The lord manages the day-to-day affairs of the region, including managing the militia, repairing fortifications and holding court. It is their duty to make sure the region stays loyal, happy and under the control of the realm. In return, they are given a percentage of the realm's earnings separate to normal realm taxes on tax day. Frequently, but not always, the members of the realm council (Ruler, General, Judge, Banker) have such a position.
A lord of a city or stronghold is called a Duke or Duchess, and rules a Duchy. Duchy's are subdivisions in the realm, giving a few nobles some control over a small number of regions and lesser lords. All of these lords also answer to the ruler.
There are four stats making up the core of management around a region: production, morale, loyalty and control. Three(production, morale, and loyalty) of these are represented as percentages to the Lord and knights of the region, and as descriptions to everyone else, and will have an effect on the successful management of a region to maximise its benefit to the realm.
Production is the ability of the region to maximise its productivity in things such as raising gold and growing food. The percentage shown can fluctuate within 5% in any larger, busier realm and will usually bounce back to 100% relatively quickly. It can also be recovered by civil work. However, if a battle takes place in a region, infrastructure may be damaged and production is likely to fall to some degree. There are eight different descriptive levels of production: Stopped, Plodding, Crawling, Slow, Good, Busy, Thriving, and Booming.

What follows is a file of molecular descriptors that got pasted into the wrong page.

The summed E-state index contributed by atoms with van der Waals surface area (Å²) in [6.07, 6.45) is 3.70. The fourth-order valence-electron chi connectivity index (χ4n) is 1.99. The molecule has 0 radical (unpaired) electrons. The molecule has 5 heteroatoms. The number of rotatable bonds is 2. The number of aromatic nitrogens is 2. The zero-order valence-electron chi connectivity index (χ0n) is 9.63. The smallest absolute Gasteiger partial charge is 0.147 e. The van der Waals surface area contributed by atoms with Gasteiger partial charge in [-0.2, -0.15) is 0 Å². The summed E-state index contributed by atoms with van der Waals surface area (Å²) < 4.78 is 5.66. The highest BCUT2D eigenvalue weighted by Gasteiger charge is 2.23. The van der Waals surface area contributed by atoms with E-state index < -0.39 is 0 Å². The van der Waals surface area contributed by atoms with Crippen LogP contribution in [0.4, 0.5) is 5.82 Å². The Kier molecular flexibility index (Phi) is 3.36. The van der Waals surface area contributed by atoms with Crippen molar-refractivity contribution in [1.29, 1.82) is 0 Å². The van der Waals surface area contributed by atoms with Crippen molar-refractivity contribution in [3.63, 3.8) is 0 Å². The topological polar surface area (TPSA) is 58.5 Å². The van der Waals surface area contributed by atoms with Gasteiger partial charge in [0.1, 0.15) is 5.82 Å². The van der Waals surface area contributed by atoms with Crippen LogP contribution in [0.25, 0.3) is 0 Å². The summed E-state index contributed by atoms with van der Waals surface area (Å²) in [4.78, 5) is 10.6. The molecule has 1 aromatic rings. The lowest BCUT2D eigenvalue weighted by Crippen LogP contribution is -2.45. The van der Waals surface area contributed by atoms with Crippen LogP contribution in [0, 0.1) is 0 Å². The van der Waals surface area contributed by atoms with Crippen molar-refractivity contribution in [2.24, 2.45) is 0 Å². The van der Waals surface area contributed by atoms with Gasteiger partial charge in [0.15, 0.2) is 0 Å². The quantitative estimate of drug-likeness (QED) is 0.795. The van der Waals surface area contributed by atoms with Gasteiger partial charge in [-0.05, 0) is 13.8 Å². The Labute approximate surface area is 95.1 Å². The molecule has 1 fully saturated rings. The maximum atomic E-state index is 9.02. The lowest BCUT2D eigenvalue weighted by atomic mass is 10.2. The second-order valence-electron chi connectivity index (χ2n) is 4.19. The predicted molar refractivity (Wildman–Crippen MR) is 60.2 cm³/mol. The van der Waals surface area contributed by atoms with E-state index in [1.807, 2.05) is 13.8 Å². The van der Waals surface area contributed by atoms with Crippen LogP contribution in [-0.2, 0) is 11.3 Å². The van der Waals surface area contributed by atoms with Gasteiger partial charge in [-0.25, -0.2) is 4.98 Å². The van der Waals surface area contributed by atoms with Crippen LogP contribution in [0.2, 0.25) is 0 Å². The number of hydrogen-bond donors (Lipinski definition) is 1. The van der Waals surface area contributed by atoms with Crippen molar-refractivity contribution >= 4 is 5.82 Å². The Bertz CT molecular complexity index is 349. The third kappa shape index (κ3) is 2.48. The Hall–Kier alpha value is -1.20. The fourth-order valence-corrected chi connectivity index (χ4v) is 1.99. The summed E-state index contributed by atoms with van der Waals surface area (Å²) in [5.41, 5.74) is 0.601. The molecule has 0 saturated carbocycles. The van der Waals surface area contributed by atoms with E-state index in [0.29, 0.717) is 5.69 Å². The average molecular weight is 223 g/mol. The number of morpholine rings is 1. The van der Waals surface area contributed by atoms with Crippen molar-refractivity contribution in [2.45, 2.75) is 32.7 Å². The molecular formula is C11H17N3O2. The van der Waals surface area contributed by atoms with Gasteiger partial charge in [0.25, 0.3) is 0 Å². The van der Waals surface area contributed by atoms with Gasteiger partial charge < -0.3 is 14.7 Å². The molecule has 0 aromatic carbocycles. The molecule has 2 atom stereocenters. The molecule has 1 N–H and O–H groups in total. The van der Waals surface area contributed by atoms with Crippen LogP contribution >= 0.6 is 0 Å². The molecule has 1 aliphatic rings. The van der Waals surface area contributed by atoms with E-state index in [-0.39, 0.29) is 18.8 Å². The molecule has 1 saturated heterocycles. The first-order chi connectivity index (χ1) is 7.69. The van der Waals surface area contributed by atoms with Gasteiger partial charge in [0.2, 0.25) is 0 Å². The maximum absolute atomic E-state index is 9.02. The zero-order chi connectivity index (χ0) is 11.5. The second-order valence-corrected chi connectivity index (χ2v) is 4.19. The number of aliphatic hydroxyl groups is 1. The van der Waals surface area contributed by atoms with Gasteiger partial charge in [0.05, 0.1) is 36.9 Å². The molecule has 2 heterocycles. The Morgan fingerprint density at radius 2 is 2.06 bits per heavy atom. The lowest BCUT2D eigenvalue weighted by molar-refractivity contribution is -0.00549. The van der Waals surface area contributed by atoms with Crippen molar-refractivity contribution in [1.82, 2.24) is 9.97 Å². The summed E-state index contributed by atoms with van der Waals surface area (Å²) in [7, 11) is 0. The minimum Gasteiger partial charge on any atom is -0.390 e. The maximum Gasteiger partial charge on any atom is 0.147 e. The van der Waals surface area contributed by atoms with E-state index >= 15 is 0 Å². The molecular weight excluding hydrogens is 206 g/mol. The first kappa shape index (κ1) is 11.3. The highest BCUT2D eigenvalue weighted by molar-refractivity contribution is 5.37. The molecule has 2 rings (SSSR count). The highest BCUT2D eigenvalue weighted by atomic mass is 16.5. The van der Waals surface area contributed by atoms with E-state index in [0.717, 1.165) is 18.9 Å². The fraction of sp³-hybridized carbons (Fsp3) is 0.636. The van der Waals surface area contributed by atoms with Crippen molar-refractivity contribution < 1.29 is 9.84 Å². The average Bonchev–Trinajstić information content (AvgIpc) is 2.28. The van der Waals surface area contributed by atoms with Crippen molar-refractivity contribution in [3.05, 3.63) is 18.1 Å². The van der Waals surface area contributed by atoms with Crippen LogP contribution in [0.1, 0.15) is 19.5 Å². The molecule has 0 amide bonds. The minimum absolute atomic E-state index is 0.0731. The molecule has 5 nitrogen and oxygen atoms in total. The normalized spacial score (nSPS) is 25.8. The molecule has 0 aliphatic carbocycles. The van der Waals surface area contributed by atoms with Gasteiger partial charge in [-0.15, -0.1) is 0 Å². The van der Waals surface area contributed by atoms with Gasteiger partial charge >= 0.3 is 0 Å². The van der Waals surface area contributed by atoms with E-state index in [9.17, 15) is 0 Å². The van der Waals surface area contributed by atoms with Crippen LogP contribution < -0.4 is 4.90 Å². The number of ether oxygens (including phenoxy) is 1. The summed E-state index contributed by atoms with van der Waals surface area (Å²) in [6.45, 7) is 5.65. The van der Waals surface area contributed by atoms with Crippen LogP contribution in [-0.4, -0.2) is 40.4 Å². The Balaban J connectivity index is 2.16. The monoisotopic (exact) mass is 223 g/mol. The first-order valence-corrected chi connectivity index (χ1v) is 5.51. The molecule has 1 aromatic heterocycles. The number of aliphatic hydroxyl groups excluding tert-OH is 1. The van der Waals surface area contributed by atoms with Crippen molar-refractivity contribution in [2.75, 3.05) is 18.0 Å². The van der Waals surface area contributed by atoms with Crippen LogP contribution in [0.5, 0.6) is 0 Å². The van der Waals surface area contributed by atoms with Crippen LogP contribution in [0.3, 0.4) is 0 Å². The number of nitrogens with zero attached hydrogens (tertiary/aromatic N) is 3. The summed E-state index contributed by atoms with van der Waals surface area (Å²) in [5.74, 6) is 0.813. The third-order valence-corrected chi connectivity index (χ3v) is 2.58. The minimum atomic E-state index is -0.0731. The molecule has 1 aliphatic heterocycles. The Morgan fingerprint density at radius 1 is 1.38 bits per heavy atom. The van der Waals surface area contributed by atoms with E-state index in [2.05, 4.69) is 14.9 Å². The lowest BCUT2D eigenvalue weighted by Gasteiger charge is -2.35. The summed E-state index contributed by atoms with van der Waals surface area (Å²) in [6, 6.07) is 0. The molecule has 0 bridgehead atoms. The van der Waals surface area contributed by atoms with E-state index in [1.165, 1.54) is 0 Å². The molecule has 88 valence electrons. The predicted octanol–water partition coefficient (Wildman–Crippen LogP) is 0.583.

Morale is the happiness of the population in the region. Higher morale can increase production, loyalty and increased resistance to invaders. Lower morale can cause unpatriotic sentiment to take root and may make the population more likely to resist your rule. There are six descriptive levels of morale: Bleak, Depressed, Stoic, Content, Cheerful, and Joyful.
The loyalty to the realm. Higher loyalty means more difficult takeovers (if you are invading) and increased acceptance of the realm's rule. If loyalty is low, then many options such as holding court will not work. Loyalty will increase as the region rebuilds infrastructure through police work, civil work, heroes telling tales and other work. Alternatively, brutal subjugation of the people with harsh courts and military rule makes sure that fear keeps the regions in line. There are seven descriptive levels of loyalty: Hateful, Disdainful, Indifferent, Friendly, Loyal, and Worshipful. Sometimes the well placed words of a diplomat regarding a particular realm can cause the population to become Enthralled for a time, virtually obsessive in their idealistic potrayal of the aforementioned realm.